Where are all the men?!

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This year’s theme for IWD is Embrace Equity and as I scanned the IWD website, I was greeted by images of 17 women and 1 man smiling and giving themselves a hug.

My first thought was, seriously?! Given, the state of gender equity in the UK and globally, one day of IWD events and hugging selfies really isn’t going to cut it, however well-intentioned it is. And my second thought was, where are all the men?! The IWD images make it clear that this fight is still overwhelmingly being fought by women and, frankly, it’s feeling like one more thing for women to add to their already overwhelming task list.  

First of all, let’s get clear on what we mean by gender equity and how it can be distinguished from gender equality.

Equality is giving everyone equal access to the race and assumes that the race will be fair if everyone has an equal opportunity to participate in it. Equity is about understanding that we each start the race with individual advantages and disadvantages so allowing everyone to participate isn’t enough; they need to be able to participate according to their own needs, so that the outcome is equal.

Why does this matter? Using the race analogy, we need everyone to cross the finish line; to thrive and reach their full potential. By focussing on the outcome rather than the race itself, fostering equity will help everyone, rather than a select few, to cross the line. This will lead to all of the great stuff that comes from increased inclusion and belonging, which we talk about in our other blogs so I won’t go into here. This isn’t about giving anyone an unfair advantage - it’s about reducing the impact of the disadvantages that some people have at the beginning of the race, so that everyone can compete on a level playing field. It means everyone will be better able to contribute to the collective success.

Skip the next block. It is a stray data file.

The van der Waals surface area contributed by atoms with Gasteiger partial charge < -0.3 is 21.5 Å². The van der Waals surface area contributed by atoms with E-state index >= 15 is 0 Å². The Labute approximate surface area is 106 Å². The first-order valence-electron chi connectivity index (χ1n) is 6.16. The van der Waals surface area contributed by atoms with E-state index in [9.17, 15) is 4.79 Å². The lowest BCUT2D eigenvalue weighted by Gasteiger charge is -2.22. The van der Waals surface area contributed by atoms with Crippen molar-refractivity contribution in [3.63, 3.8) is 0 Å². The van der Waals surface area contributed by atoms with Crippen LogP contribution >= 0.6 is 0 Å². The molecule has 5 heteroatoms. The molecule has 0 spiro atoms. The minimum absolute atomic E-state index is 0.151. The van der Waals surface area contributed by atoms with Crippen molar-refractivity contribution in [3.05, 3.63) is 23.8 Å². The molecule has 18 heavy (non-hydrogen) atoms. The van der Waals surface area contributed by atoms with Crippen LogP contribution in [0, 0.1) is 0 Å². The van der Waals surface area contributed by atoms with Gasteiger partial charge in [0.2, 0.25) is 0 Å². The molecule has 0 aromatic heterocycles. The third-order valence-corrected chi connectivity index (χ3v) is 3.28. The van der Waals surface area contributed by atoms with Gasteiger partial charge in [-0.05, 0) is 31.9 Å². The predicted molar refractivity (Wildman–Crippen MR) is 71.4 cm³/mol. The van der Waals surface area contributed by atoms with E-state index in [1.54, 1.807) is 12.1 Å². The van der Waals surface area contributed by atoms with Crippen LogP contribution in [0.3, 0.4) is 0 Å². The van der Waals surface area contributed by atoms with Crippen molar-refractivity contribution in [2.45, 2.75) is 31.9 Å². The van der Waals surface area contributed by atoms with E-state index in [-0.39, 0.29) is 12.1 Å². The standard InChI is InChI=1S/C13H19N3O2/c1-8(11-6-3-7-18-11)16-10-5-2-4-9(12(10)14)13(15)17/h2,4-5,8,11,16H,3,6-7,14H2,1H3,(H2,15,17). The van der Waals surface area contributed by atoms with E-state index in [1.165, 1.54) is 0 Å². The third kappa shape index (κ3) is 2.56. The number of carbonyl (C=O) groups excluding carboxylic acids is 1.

So what state is gender equity in?

Well, there have been some successes, but in many respects progress has been frustratingly slow and has even gone backwards in recent years.

There’s been hardly any movement in the gender pay gap and the “motherhood penalty” is causing women’s careers to stall or end when they have children (listen to our podcast with our partner BlueSky on this here). Thereis a lack of affordable and good quality childcare, which is preventing women from returning to or staying in work after having children. Systemic bias and daily micro-aggressions are still rife in many workplaces, causing women to be excluded and exclude themselves from development and promotion opportunities.

Employers’ lack of support for menopausal symptoms is pushing highly skilled and experienced women out of work often at the peak of their careers, as researched by our partner GenM. Added to all of this, women are exhausted and burning out at a rate far higher than men – highlighted recently when Jacinda Adern and Nicola Sturgeon, stepped down. There are many reasons for this, which Victoria Lewis explores in her recent article. The risk of burnout is even more pronounced when gender intersects with other characteristics such as race and disability.